- 5 Big Stocks to Trade for Gains as QE3 Ends
- How to Trade the Market's Most-Active Stocks
- 4 Big Stocks Making Headlines -- and How to Trade Them
- 4 Stocks Breaking Out on Big Volume
- 5 Stocks Spiking on Unusual Volume
Two Pair Trades for Absolute Returns - 6424 views
Pair trade corner
MINNEAPOLIS (Stockpickr) -- The market is in full rally mode. Exuberance over an economic recovery fueled by easy money policy and fiscal stimulus has resulted in stocks finishing 2010 in fine form. Stocks are now up more than double digits for the year.
Not bad considering all the negativity and bad news that seemed to be permeating the markets for much of the year. One can reasonably ask if the gains are justified or simply manipulation of the system.
On one hand, the business cycle would suggest that we are due for economic expansion. It is the natural way of things. Given the depth of the last recession, it is not unreasonable to see things expand as they have over the last 12 months.
On the other hand, one could view recent gains as simply being a case of manipulation. The Federal Reserve does not want investors in bonds. They keep interest rates low as to discourage income investing. The goal is to stimulate risk-taking, and risk-taking is what we have seen of late.
More From Stockpickr
Gains in the market then could just be a mirage. We want to believe it is true, but it all may be just another house of cards. How does an investor protect capital in such an environment?
That’s where an absolute return or long-short strategy can help. If markets continue to go higher, a long position will gain. If markets drop, the investor is protected with the short position.
It is not that complicated, and the best way to implement such an approach is with pair trades. Going long a stock thought to be undervalued combined with a sale short of a stock thought to be overvalued can result in incremental gains and more importantly capital preservation.
Here are two pair trades to consider.
Long Caribou Coffee, Short Starbucks
Is it just me or is Starbucks (SBUX) pulling a bit on the string? After years of impressive growth, the king of coffee hit a roadblock during the recession. Since then, it has attempted many things to right the ship.
Among its many initiatives were closing nonperforming shops, adding food items, testing beer and wine sales -- and any other ideas from the masses thought to be worthy of implementation.
The result was a return of some steam, but the sustainability of recent gains is very much in question. What exactly is Starbucks today, and where will the growth come from? Is it competing with McDonald's (MCD), or is it competing with other coffee shops?
The answer is vague at best. It's not that Starbucks is a bad company or even a horrible investment. But investors may find better opportunities elsewhere.
One place to look elsewhere is the more pure coffee shop play of Caribou Coffee (CBOU). Unlike Starbucks, which must rely on gimmicks to find its growth, the opportunity for Caribou is extension of its brand and the opening of more stores.
It has found a formula that is working on a per-store basis, opening the door to a very large market. That large market provides the growth prospects and earnings momentum that is positive for stock investors.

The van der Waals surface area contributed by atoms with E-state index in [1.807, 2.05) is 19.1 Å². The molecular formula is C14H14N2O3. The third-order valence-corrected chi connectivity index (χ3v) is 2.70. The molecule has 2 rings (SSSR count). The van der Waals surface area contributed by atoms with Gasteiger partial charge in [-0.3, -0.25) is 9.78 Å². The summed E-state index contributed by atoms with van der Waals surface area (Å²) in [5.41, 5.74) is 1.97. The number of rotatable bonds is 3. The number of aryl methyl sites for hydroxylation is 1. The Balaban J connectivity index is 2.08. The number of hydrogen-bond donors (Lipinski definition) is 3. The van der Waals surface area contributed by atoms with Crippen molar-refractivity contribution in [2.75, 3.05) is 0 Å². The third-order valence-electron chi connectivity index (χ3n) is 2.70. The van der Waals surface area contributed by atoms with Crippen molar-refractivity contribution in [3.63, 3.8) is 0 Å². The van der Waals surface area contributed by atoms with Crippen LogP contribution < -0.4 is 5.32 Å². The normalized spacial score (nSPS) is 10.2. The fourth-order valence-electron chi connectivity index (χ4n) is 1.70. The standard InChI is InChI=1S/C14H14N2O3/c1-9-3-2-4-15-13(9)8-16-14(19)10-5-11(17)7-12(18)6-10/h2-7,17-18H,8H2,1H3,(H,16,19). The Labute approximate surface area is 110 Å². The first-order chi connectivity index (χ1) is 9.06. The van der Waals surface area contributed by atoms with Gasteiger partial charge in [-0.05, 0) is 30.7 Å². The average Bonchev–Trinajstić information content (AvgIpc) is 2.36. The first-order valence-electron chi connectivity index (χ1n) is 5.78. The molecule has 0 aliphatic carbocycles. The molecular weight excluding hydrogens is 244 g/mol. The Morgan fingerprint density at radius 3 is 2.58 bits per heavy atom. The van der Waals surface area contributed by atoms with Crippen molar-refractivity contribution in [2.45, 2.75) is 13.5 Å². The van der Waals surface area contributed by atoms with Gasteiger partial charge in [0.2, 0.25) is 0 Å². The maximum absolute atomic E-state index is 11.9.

Starbucks operates nearly 20,000 stores. Caribou is well under 1,000 locations. China and other foreign countries may provide solid growth opportunities for Starbucks, but I would rather bet on the small operator here.
The two companies make for a great pair trade for absolute investors with a long of Caribou and a short of Starbucks.
Long Sirius, Short Cumulus Media
Sometimes investing is as simple as riding the waves. New businesses are formed and thrive, pushing out those businesses that fail to innovate or simply try to hold on to past glory.
As that drama plays out, there are gains to be had on both the long and short side of a trade. This story is playing out currently in the radio space. Specifically, satellite radio is slowly but surely pushing aside terrestrial radio.
For pair-trade investors, the opportunity is to go long Sirius XM Radio (SIRI) while shorting Cumulus Media (CMLS). On the surface some may scoff at such a notion, but over the long haul, there is little doubt which stock will win and which stock will lose in this battle.
Sirius Satellite is essentially a monopoly with a superior product. It sells its satellite radio in a monster market with little to zero competition. It can obtain talent without worry of bidding up prices as it just did with the retention of Howard Stern, and its content is far superior to terrestrial radio offerings.
Some may say that Sirius is overvalued, but it's not when you consider that subscriber growth could double or triple from current levels. More important, Sirius can raise prices without worry about retaliation.
Sirius will be printing money. On the flip side, terrestrial radio has little hope. It may take years to play out, but where is the future growth in terrestrial. It is nonexistent. That and that alone make Cumulus an easy short.
Shares of Cumulus have increased of late making this an easy pair trade opportunity. I would go long Sirius and sell short Cumulus.
To see these stocks in action, check out my Pair Trade Corner portfolio.
-- Written by Jamie Dlugosch in Minneapolis.
>>6 Mall Stocks That Could Rally
>>3 Dividend Stocks With Lots of Cash, No Debt
At the time of publication, author had no positions in stocks mentioned.
Jamie Dlugosch is a founder and contributor to MainStreet Investor and MainStreet Accredited Investor. Formerly, he was president and CEO of Al Frank Asset Management. He has contributed editorially to The Rational Investor, The Prudent Speculator, Penny Stock Winners and InvestorPlace Media.